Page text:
During the evolution of the Equoidea, the histological structures of the teeth have become more complex as the molars have become hypsodont in form. The straight Hunter-Schreger bands of Hiracotherium have evolved into a more complex pattern in Equus. The enamel prisms changed from an arched form (about 5μm in diameter) with an alternating pattern in Hiracotherium to an oval form (about 2 μm width) arranged in straight rows in Equus. In Equus the rows of prisms are separated by interprismatic sheets. This pattern may have increased the architectural strength of the enamel, and is related to the later hypsodont molar teeth. With regard to the enamel, it is suggested that the number of ameloblasts increased whereas their size decreased during the evolution of the Equoidea. As to the dentine, on the other hand, the peritubular dentine was little observed in Hyracotherium, but evolved in Mesohippus and Equus. A transitional pattern between these two structures is observed in Mesohippus molars, which are not hypsodont. These changes in the histology of tooth structure may have preceded the changes in molar shape during evolution.
Immunoglobulin estimations by the single radial diffusion technique were performed using serum from 100 subjects comprising 50 patients with recurrent aphthous stomatitis, 25 with Behçet's syndrome and 25 normal controls. The data were subjected to multivariate analysis methods including Hotelling T2 statistics and the Roy-Bose simultaneous confidence interval. Raised levels of IgA and IgM were found in patients with recurrent aphthous stomatitis in comparison with normal controls, but there was no difference in IgG. In Behçet's syndrome, only the IgM titers showed a difference, IgG levels being insignificant.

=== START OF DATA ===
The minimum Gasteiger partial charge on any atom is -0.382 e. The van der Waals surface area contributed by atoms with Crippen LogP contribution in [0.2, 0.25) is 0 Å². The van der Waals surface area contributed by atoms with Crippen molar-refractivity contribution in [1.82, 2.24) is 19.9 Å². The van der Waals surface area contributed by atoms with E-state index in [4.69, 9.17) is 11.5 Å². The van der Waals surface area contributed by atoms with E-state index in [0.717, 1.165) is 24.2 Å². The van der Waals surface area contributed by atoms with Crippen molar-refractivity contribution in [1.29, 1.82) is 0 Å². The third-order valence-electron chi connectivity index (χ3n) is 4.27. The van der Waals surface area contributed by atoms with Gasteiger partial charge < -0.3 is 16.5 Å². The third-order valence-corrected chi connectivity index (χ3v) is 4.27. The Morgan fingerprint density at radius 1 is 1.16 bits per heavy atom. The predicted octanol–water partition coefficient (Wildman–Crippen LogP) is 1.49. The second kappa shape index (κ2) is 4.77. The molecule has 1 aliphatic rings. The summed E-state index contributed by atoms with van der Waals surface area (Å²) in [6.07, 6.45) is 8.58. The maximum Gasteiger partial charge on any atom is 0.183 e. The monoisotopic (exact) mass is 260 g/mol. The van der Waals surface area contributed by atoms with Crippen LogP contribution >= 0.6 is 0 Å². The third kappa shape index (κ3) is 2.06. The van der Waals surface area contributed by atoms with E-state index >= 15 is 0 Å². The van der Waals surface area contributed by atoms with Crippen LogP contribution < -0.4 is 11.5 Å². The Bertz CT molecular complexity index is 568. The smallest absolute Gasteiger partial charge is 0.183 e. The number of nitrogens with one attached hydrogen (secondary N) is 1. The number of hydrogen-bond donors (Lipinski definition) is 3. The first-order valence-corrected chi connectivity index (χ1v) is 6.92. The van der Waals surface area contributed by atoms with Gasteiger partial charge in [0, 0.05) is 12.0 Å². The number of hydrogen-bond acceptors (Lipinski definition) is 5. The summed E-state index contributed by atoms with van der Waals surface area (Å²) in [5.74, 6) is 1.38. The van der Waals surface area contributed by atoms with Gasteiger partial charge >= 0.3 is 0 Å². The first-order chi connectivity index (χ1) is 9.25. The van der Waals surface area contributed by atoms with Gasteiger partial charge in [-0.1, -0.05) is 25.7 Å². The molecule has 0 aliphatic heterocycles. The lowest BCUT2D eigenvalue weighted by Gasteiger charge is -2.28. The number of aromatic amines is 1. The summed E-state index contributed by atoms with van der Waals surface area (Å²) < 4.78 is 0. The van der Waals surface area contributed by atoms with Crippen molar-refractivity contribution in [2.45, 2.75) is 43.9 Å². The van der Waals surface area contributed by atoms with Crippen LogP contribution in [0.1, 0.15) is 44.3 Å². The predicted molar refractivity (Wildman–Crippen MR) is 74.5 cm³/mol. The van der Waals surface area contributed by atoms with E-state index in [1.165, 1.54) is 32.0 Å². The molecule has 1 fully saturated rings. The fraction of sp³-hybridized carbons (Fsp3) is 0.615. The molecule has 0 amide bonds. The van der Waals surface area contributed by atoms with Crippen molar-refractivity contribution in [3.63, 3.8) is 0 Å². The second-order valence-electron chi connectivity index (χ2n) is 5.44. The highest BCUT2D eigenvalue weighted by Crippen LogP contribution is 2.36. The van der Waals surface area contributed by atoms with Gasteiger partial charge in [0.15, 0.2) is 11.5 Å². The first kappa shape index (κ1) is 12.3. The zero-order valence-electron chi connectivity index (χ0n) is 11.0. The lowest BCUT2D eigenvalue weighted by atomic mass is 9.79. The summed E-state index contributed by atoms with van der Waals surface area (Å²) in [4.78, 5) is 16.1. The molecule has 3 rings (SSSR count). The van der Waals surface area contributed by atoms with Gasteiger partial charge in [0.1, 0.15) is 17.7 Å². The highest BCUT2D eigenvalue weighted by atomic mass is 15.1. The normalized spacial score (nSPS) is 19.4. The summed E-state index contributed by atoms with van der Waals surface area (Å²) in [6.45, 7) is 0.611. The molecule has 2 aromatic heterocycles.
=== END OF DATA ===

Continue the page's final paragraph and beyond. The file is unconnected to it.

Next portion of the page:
A study was made of the detail reproduction test and roughness of the smooth surface of dental stone as a preliminary approach for examination of the surface reproduction of dental stone models made through combination of various impression materials. Measurement of the detail reproduction test was based on ISO 1563, while that of surface roughness was carried out using both an improved non-contact photogenic surface roughness analysis system and a contact surface roughness analysis system. The study produced the following findings : 1) It was clarified that almost all dental stones were capable of reproducing features 20 μm in size. 2) There was a correlation between the relative reflection (RR) of the model surface and its arithmetic average roughness (Ra). A correlation was also found between RR and average angle (R Oa), and between RR and average wavelength (Rλa).